The case is Bankhead v. Arvinmeritor Inc. and it’s an asbestos personal injury and product liability action in which the plaintiff was awarded 1.85 million in compensatory damages and $4.5 million in punitive damages.
On appeal the defense raised two issues and requested that the punitive damages portion of the verdict be set aside.
1) Should net worth matter in terms of evaluating a punitive damages award?
2) Should the guidepost presented by the US Supreme Court in comparing civil and criminal penalties for punitive damages purposes be relevant in personal injury actions?
The California Supreme Court upheld the award by declining to review the appellate court’s opinion. What this did was leave in place the Califonria Court of Appeal’s (First Appellate District, Division Four) opinion, which made clear that “. . . there is no legal requirement that punitive damages be measured against a defendant’s net worth.”
On the second issue the appellate court had found the a ratio of 2.4 was with the range of comparable cases in terms of punitives.
The question left, because the California Supreme Court did not grant review, is the weight given to the US Supreme Court’s position in State Farm v. Campbell that if compensatory damages are substantial then a lesser ratio is appropriate (which to us made absolute no sense whatsoever).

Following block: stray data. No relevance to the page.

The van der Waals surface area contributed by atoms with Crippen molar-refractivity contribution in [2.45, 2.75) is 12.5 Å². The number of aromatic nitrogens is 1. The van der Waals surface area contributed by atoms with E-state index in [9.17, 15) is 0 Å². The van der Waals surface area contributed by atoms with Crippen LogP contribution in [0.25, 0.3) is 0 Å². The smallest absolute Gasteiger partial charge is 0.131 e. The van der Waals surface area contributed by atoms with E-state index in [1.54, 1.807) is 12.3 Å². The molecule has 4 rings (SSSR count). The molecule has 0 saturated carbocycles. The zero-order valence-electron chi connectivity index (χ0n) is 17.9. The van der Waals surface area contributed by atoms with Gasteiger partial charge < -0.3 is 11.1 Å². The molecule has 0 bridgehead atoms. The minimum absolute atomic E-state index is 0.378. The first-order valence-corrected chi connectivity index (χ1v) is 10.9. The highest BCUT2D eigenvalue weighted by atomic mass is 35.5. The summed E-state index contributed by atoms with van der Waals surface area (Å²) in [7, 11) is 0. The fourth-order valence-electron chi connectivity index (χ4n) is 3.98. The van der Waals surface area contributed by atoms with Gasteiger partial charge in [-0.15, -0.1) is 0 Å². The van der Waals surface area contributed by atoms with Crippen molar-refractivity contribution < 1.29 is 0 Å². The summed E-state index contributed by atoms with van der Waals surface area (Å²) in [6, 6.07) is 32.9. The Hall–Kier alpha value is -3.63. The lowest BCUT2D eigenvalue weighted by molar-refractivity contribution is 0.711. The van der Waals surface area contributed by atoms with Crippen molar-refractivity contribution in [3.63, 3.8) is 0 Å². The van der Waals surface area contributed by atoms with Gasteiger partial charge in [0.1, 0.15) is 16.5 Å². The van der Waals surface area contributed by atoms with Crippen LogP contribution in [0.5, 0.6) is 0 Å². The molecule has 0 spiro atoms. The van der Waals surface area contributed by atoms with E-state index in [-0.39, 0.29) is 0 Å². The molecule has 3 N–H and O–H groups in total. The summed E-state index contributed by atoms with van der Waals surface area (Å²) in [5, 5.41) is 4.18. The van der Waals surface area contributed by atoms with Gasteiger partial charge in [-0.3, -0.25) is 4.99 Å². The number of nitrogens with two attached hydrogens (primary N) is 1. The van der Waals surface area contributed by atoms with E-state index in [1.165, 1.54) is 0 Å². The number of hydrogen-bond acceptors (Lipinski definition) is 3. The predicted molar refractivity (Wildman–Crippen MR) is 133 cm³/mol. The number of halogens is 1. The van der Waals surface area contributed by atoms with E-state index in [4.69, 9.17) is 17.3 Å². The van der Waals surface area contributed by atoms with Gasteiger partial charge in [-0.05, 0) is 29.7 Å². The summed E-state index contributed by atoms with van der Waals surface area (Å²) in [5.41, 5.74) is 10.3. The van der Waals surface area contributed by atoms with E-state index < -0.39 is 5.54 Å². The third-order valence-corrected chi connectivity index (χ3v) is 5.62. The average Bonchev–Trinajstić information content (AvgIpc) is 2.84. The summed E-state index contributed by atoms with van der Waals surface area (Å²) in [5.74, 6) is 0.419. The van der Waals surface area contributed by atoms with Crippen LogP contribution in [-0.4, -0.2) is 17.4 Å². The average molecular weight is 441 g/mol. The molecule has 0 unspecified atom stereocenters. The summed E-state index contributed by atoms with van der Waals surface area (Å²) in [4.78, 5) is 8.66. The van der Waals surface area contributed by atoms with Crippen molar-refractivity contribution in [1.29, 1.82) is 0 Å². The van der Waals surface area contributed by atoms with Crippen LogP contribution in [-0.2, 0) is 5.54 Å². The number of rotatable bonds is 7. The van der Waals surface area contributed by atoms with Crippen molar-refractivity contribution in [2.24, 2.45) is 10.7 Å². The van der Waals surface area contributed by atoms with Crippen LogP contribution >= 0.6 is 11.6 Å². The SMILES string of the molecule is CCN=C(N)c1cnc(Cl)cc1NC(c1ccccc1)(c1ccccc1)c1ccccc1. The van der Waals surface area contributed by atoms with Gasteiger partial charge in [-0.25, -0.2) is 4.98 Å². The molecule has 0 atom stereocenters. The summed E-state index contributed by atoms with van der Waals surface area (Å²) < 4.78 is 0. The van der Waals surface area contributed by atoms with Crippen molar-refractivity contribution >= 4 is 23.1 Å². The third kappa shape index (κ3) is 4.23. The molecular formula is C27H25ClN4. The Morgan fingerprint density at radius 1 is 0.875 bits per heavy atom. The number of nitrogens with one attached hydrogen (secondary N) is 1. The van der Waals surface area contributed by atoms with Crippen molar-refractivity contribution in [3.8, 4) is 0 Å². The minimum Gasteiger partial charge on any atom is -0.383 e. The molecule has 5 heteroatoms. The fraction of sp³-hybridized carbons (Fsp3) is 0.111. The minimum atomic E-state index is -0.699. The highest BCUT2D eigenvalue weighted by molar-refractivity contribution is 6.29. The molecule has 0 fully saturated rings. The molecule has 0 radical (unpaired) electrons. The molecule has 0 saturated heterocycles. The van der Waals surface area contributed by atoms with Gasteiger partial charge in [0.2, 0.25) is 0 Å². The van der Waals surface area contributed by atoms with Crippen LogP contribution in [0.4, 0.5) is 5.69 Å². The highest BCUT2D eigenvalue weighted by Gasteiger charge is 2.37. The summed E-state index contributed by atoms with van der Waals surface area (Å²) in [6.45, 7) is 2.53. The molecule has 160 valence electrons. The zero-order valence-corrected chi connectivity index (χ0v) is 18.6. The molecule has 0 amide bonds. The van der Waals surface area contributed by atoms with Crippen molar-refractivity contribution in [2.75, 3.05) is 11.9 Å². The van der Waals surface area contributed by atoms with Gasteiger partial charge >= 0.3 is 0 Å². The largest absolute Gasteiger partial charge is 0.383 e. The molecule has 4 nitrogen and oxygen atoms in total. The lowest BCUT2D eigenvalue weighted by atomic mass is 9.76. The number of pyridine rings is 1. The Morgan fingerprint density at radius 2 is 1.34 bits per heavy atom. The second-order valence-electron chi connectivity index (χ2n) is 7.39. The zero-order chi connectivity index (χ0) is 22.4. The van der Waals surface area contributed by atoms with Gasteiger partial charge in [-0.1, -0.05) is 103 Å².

Maybe in light of the harm and greater product liability issues involved $1.85 million is not clearly substantial. And maybe the ratio was fine regardless. Because the Court did not grant review both questions are moot. What is not moot, however, is that defendants should not believe that they can manipulate net worth figures in order to avoid a large punitive award or that they can rely on State Farm v. Campbell for the same relief.
The appellate court’s decision in Bankhead v. Arvinmeritor Inc. can be found here.